Public education got some unexpected attention Sunday night when John Oliver asked viewers watching the Emmys to make #DCPublicSchools trend on Twitter.

Oliver had been inspired by comedian Dave Chappelle, who shouted out the school system he attended before he announced an award winner. Within a minute of Oliver’s request, the hashtag was officially trending.

Most of the tweets had nothing to do with schools in Washington, D.C.

Here are a few that did, starting with this pitch-perfect one from the official D.C. Public Schools account:

Oliver’s surreal challenge was far from the first time that the late-show host has made education a centerpiece of his comedy — over time, he has pilloried standardized testing, school segregation, and charter schools.

Nor was it the first education hashtag to take center stage at an awards show: #PublicSchoolProud, which emerged as a response to new U.S. Education Secretary Betsy DeVos, got a shoutout during the Oscars in February.

And it also is not the first time this year that D.C. schools have gotten a surprise burst of attention. The Oscars were just a week after DeVos drew fire for criticizing the teachers she met during her first school visit as secretary — to a D.C. public school.

Startup Support

Diverse charter schools in New York City to get boost from Walton money

PHOTO: John Bartelstone
Students at Brooklyn Prospect Charter School in 2012. The school is one of several New York City charters that aim to enroll diverse student bodies.

The Walton Family Foundation, the philanthropy governed by the family behind Walmart, pledged Tuesday to invest $2.2 million over the next two years in new charter schools in New York City that aim to be socioeconomically diverse.

Officials from the foundation expect the initiative to support the start of about seven mixed-income charter schools, which will be able to use the money to pay for anything from building space to teachers to technology.

The effort reflects a growing interest in New York and beyond in establishing charter schools that enroll students from a mix of backgrounds, which research suggests can benefit students and is considered one remedy to school segregation.

“We are excited to help educators and leaders on the front lines of solving one of today’s most pressing education challenges,” Marc Sternberg, the foundation’s K-12 education director and a former New York City education department official, said in a statement.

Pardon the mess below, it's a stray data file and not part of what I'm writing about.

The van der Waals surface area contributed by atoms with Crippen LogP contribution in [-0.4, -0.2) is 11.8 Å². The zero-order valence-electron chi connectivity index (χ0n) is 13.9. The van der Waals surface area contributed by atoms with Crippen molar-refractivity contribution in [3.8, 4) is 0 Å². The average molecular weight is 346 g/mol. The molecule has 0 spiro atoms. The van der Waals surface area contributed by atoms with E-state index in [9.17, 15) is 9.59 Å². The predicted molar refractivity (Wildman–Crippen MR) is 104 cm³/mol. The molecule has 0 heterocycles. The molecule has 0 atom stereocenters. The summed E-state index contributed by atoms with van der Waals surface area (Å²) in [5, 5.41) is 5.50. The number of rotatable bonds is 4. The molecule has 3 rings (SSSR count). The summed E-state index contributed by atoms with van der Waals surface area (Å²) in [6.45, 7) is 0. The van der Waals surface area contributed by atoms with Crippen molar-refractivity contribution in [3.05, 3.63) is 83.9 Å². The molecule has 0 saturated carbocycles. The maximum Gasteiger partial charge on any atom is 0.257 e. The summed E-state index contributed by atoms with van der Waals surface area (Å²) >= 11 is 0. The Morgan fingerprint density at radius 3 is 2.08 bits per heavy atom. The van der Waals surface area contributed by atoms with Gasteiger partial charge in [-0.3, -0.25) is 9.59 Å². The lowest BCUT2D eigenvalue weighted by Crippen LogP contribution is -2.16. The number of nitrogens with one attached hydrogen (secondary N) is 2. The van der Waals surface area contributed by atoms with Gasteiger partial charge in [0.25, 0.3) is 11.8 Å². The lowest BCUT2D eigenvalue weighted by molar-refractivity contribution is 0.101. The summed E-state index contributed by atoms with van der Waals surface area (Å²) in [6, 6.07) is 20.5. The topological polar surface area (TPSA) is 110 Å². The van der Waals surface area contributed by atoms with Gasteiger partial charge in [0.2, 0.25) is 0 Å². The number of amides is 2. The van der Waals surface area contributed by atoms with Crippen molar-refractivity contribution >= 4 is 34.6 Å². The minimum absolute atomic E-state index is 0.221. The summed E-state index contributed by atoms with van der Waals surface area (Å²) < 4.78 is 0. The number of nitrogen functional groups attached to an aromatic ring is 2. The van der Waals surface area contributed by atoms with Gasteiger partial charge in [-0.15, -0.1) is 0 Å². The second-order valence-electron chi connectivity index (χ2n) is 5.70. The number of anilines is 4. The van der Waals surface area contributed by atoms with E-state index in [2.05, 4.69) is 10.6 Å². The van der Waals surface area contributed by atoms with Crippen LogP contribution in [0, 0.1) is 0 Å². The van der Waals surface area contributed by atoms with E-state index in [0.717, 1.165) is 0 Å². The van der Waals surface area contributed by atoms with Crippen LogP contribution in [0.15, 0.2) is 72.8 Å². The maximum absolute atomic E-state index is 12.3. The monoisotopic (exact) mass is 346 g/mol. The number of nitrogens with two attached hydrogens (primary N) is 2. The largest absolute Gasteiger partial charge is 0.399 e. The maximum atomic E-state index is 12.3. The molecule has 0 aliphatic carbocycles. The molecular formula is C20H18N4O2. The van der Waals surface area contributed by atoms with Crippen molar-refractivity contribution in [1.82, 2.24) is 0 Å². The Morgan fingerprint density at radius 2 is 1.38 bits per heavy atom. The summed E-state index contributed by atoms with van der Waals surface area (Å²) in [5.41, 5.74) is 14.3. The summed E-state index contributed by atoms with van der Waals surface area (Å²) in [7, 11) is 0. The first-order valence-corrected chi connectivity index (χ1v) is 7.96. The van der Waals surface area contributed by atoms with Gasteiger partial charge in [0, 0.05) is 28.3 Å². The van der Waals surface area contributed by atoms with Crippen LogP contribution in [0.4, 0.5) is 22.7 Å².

Walton has been a major charter school backer, pouring more than $407 million into hundreds of those schools over the past two decades. In New York, the foundation has helped fund more than 100 new charter schools. (Walton also supports Chalkbeat; read about our funding here.)

Some studies have found that black and Hispanic students in charter schools are more likely to attend predominantly nonwhite schools than their peers in traditional schools, partly because charter schools tend to be located in urban areas and are often established specifically to serve low-income students of color. In New York City, one report found that 90 percent of charter schools in 2010 were “intensely segregated,” meaning fewer than 10 percent of their students were white.

However, more recently, a small but rising number of charter schools has started to take steps to recruit and enroll a more diverse student body. Often, they do this by drawing in applicants from larger geographic areas than traditional schools can and by adjusting their admissions lotteries to reserve seats for particular groups, such as low-income students or residents of nearby housing projects.

Founded in 2014, the national Diverse Charter Schools Coalition now includes more than 100 schools in more than a dozen states. Nine New York City charter groups are part of the coalition, ranging from individual schools like Community Roots Charter School in Brooklyn to larger networks, including six Success Academy schools.

“There’s been a real shift in the charter school movement to think about how they address the issue of segregation,” said Halley Potter, a senior fellow at the Century Foundation, a think tank that promotes socioeconomic diversity.

The Century Foundation and researchers at Teachers College at Columbia University and Temple University will receive additional funding from Walton to study diverse charter schools, with the universities’ researchers conducting what Walton says is the first peer-reviewed study of those schools’ impact on student learning.